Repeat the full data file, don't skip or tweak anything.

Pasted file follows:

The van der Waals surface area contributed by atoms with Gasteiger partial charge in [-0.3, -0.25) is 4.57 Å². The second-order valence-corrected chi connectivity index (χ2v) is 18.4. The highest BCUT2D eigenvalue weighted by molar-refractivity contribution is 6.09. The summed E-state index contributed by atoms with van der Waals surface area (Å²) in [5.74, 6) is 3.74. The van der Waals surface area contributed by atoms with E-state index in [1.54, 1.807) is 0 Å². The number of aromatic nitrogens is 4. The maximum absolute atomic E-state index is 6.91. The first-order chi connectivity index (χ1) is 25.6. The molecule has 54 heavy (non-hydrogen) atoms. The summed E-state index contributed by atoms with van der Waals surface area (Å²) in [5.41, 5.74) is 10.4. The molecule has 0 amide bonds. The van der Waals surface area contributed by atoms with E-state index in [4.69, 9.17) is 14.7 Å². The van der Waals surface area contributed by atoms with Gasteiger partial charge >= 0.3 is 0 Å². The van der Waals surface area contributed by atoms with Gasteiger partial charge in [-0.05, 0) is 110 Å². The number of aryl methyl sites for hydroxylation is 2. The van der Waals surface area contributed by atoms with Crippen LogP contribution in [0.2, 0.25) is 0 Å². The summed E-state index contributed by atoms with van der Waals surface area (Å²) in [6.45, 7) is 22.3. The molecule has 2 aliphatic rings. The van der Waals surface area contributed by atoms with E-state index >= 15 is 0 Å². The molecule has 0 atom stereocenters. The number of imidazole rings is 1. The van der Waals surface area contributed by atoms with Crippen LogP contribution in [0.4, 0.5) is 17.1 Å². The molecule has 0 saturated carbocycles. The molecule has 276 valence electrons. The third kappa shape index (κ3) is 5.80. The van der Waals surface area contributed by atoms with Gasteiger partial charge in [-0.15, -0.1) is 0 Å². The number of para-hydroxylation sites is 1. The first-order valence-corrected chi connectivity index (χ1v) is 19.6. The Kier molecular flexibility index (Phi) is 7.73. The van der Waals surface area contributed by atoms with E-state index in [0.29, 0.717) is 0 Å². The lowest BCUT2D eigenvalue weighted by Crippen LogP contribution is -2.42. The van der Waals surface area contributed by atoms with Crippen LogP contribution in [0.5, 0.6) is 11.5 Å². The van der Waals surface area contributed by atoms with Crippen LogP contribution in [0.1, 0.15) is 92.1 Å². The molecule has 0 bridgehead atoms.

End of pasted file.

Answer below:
The van der Waals surface area contributed by atoms with Gasteiger partial charge in [-0.3, -0.25) is 4.57 Å². The second-order valence-corrected chi connectivity index (χ2v) is 18.4. The highest BCUT2D eigenvalue weighted by molar-refractivity contribution is 6.09. The summed E-state index contributed by atoms with van der Waals surface area (Å²) in [5.74, 6) is 3.74. The van der Waals surface area contributed by atoms with E-state index in [1.54, 1.807) is 0 Å². The number of aromatic nitrogens is 4. The maximum absolute atomic E-state index is 6.91. The first-order chi connectivity index (χ1) is 25.6. The molecule has 54 heavy (non-hydrogen) atoms. The summed E-state index contributed by atoms with van der Waals surface area (Å²) in [5.41, 5.74) is 10.4. The molecule has 0 amide bonds. The van der Waals surface area contributed by atoms with E-state index in [4.69, 9.17) is 14.7 Å². The van der Waals surface area contributed by atoms with Gasteiger partial charge >= 0.3 is 0 Å². The van der Waals surface area contributed by atoms with Gasteiger partial charge in [-0.05, 0) is 110 Å². The number of aryl methyl sites for hydroxylation is 2. The van der Waals surface area contributed by atoms with Crippen LogP contribution in [0.2, 0.25) is 0 Å². The summed E-state index contributed by atoms with van der Waals surface area (Å²) in [6.45, 7) is 22.3. The molecule has 2 aliphatic rings. The van der Waals surface area contributed by atoms with E-state index >= 15 is 0 Å². The molecule has 0 atom stereocenters. The number of imidazole rings is 1. The van der Waals surface area contributed by atoms with Crippen LogP contribution in [0.4, 0.5) is 17.1 Å². The molecule has 0 saturated carbocycles. The molecule has 276 valence electrons. The third kappa shape index (κ3) is 5.80. The van der Waals surface area contributed by atoms with Gasteiger partial charge in [-0.15, -0.1) is 0 Å². The number of para-hydroxylation sites is 1. The first-order valence-corrected chi connectivity index (χ1v) is 19.6. The Kier molecular flexibility index (Phi) is 7.73. The van der Waals surface area contributed by atoms with E-state index in [0.29, 0.717) is 0 Å². The lowest BCUT2D eigenvalue weighted by Crippen LogP contribution is -2.42. The van der Waals surface area contributed by atoms with Crippen LogP contribution in [0.5, 0.6) is 11.5 Å². The van der Waals surface area contributed by atoms with Crippen LogP contribution in [0.1, 0.15) is 92.1 Å². The molecule has 0 bridgehead atoms.